U.S. Naval Research Laboratory (NRL) scientists continue to break ground using the Large Angle and Spectrometric Coronagraph (LASCO) telescope. The telescope, which has been in operation for the past 27 years, is now collecting new information about the properties of asteroids and comets near the sun.
LASCO is one of 15 instruments on the joint NASA/ESA Solar and Heliospheric Observatory spacecraft launched in December 1995 to study the sun from its interior to its dynamic atmosphere and corona and its interaction with the entire solar system. It is a critical asset for heliophysics researchers that has revolutionized many areas of solar physics. Scientists and agencies worldwide rely on LASCO for operational space weather monitoring and forecasting. Its uninterrupted data stream provides near real-time warning of potentially hazardous Earth-directed coronal mass ejections.
Now, LASCO’s interchangeable imaging filters, which are sensitive to different wavelengths of light, are also being used to provide new insight into the chemical makeup of objects passing in front of its field of view and the processes they undergo as they experience extreme conditions in the near-sun environment.
“When a comet or asteroid gets close to the sun, the intense radiation environment can release a lot of sodium from the object’s surface,” said Karl Battams, Ph.D., a computational scientist in NRL’s Space Science Division and LASCO principal investigator. “We can use LASCOs filters to look for signatures of sodium or the presence of dust, helping us understand the processes occurring on the surface of the comet or asteroid.”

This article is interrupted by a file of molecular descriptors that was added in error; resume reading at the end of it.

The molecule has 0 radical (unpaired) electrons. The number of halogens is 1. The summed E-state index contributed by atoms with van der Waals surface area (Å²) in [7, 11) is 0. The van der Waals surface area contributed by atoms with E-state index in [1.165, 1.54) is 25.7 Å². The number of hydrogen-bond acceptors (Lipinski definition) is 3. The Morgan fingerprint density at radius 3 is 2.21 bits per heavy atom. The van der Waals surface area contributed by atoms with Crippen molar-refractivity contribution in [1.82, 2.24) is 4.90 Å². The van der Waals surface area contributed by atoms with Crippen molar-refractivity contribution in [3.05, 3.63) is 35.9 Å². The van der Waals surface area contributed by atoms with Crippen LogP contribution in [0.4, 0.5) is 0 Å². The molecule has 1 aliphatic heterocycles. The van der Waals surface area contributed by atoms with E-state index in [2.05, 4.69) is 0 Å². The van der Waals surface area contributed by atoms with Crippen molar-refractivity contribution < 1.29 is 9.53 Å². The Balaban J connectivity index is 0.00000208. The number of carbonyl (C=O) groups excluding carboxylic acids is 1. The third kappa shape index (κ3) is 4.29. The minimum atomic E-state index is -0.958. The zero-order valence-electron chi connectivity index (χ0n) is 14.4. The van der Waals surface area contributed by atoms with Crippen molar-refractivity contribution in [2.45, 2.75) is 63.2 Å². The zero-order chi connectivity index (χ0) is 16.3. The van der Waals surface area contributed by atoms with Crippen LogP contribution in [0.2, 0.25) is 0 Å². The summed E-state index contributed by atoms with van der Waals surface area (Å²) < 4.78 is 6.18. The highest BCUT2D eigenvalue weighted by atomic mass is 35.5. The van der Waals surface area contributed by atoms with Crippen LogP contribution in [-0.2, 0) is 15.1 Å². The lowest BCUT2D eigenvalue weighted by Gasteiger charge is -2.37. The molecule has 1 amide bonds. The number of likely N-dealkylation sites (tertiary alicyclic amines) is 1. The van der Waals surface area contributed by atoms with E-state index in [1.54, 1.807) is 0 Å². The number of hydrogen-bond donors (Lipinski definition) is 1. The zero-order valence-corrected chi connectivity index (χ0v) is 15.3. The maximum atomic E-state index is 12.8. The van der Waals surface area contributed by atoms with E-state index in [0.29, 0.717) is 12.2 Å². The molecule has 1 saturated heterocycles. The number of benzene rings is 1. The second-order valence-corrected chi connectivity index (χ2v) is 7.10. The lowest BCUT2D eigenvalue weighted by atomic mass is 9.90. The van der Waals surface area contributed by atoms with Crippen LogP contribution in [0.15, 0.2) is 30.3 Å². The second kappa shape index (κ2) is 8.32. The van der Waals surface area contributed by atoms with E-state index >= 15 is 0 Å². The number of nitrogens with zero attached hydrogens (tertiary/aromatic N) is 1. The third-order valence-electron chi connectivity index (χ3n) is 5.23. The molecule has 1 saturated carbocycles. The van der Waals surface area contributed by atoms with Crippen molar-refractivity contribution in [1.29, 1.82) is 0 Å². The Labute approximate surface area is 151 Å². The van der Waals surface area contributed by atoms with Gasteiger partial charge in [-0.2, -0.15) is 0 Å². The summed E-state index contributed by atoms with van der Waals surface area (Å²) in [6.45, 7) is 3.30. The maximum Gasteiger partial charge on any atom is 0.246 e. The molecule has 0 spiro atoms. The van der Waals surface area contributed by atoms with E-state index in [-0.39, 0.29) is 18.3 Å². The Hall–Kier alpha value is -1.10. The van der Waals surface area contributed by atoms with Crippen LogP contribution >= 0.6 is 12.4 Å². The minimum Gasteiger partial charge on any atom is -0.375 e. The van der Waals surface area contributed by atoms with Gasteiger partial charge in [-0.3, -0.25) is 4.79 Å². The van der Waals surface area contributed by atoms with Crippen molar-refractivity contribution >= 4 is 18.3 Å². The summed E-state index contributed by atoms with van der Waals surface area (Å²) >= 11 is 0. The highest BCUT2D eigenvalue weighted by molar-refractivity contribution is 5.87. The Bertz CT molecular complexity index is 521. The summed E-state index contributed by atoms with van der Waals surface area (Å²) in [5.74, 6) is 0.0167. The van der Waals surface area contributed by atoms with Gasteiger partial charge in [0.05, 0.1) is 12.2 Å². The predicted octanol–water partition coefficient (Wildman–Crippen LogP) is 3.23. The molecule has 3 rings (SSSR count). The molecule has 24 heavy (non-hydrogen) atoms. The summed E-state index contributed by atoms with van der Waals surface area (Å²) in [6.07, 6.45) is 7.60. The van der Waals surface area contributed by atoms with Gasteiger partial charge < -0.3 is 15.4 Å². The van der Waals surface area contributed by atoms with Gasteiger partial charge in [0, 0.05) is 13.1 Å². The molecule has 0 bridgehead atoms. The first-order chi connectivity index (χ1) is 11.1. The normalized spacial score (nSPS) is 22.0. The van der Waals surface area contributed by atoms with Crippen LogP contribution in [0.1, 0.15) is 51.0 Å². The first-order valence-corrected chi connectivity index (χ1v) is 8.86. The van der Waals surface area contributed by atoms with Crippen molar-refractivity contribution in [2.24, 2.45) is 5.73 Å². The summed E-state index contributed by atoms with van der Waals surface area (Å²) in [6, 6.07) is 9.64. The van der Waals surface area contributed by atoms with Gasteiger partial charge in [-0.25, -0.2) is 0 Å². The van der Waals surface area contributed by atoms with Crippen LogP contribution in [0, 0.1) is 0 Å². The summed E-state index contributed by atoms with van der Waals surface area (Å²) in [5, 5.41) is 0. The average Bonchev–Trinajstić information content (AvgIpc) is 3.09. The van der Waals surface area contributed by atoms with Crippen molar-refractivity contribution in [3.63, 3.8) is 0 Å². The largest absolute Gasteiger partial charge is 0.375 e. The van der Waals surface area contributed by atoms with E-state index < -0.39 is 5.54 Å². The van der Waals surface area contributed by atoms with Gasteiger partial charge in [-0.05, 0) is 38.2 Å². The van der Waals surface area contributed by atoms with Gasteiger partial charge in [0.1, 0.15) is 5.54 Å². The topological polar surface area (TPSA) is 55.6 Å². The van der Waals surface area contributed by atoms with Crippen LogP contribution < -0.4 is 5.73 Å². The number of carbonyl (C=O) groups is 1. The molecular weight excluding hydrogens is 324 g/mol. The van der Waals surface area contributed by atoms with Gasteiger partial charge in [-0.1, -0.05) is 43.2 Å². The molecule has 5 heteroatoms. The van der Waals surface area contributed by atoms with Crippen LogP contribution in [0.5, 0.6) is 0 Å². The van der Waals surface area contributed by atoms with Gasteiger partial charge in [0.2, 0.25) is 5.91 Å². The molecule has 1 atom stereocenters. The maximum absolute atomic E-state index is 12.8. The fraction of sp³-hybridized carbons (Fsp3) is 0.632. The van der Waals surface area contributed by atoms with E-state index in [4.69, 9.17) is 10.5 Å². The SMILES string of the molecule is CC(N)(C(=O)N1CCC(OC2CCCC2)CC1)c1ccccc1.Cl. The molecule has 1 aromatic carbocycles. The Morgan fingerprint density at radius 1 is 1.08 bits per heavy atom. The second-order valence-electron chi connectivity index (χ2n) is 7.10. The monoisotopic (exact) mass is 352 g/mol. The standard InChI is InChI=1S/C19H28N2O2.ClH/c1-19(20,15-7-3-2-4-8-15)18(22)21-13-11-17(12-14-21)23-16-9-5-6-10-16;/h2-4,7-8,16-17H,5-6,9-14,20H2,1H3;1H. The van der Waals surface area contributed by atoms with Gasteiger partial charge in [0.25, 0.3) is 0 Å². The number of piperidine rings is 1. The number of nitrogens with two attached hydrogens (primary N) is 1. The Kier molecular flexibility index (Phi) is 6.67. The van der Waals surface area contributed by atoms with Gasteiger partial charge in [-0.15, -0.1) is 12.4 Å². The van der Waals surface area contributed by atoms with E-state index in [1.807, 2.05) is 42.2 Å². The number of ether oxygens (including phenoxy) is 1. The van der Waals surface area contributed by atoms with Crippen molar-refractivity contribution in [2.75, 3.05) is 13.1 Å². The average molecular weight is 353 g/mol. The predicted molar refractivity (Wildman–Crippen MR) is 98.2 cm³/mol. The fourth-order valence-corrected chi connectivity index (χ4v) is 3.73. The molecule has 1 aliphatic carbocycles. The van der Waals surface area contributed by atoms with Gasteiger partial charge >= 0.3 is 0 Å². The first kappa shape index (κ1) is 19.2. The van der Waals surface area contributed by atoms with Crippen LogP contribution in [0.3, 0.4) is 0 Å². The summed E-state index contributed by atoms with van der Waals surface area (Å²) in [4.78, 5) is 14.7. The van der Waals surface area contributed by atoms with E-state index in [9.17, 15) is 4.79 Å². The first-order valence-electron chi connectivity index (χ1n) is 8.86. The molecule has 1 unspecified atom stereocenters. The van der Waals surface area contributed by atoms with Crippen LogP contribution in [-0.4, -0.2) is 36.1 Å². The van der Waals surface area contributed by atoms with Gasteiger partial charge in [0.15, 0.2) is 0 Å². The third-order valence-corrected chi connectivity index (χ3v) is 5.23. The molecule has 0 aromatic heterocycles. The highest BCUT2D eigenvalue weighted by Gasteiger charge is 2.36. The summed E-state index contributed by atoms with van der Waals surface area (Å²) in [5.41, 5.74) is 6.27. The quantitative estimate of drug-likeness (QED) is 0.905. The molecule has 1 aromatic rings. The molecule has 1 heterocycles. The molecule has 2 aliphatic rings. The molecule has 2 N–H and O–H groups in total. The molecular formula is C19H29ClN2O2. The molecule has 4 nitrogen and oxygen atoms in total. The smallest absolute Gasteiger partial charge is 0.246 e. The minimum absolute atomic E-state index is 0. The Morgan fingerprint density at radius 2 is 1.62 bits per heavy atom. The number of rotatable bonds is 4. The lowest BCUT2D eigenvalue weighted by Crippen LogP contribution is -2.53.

The environment near the sun is extraordinarily hostile to comets and asteroids. However, LASCO’s unique ability to image the near-sun region allows for studying the behavior of otherwise essentially inert asteroids and comets as they undergo extreme physical and chemical processes.
In early 2022, Battams and CalTech Planetary Science Ph.D. Candidate Qicheng Zhang, a former NRL summer intern, devised a unique observing plan to leverage LASCO’s capabilities, leading to a pivotal new result regarding near-sun asteroid Phaethon. Their study, soon to be published in the Planetary Science Journal, overturns the widely-held belief that Phaethon produces a significant quantity of dust as it passes by the sun, instead finding it releases sodium. This is a substantial result regarding the asteroid that is set to be visited during a Japanese Aerospace Exploration Agency Destiny+ mission in 2028.
“Even after 27 years, we are still finding novel ways to get unique science out of LASCO,” said Battams. “It was never intended to study comets, yet with these recent observations, LASCO has upended years of belief about this asteroid and again demonstrated its unique worth.”